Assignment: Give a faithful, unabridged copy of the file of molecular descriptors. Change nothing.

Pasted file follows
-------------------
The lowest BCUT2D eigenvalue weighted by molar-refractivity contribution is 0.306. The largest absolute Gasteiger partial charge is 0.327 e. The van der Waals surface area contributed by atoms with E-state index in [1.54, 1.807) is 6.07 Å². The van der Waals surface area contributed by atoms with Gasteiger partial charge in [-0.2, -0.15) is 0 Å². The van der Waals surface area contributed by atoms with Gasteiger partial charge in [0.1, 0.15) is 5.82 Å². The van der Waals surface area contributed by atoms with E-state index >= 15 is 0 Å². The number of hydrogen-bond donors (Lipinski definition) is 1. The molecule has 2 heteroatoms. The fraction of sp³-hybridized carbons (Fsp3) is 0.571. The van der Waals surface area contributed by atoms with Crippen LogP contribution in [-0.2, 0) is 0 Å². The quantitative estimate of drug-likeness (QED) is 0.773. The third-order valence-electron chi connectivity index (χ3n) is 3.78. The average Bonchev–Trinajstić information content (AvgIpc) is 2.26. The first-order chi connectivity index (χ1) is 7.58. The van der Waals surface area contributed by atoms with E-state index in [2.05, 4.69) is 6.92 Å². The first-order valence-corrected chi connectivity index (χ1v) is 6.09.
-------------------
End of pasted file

The lowest BCUT2D eigenvalue weighted by molar-refractivity contribution is 0.306. The largest absolute Gasteiger partial charge is 0.327 e. The van der Waals surface area contributed by atoms with E-state index in [1.54, 1.807) is 6.07 Å². The van der Waals surface area contributed by atoms with Gasteiger partial charge in [-0.2, -0.15) is 0 Å². The van der Waals surface area contributed by atoms with Gasteiger partial charge in [0.1, 0.15) is 5.82 Å². The van der Waals surface area contributed by atoms with E-state index >= 15 is 0 Å². The number of hydrogen-bond donors (Lipinski definition) is 1. The molecule has 2 heteroatoms. The fraction of sp³-hybridized carbons (Fsp3) is 0.571. The van der Waals surface area contributed by atoms with Crippen LogP contribution in [-0.2, 0) is 0 Å². The quantitative estimate of drug-likeness (QED) is 0.773. The third-order valence-electron chi connectivity index (χ3n) is 3.78. The average Bonchev–Trinajstić information content (AvgIpc) is 2.26. The first-order chi connectivity index (χ1) is 7.58. The van der Waals surface area contributed by atoms with E-state index in [2.05, 4.69) is 6.92 Å². The first-order valence-corrected chi connectivity index (χ1v) is 6.09.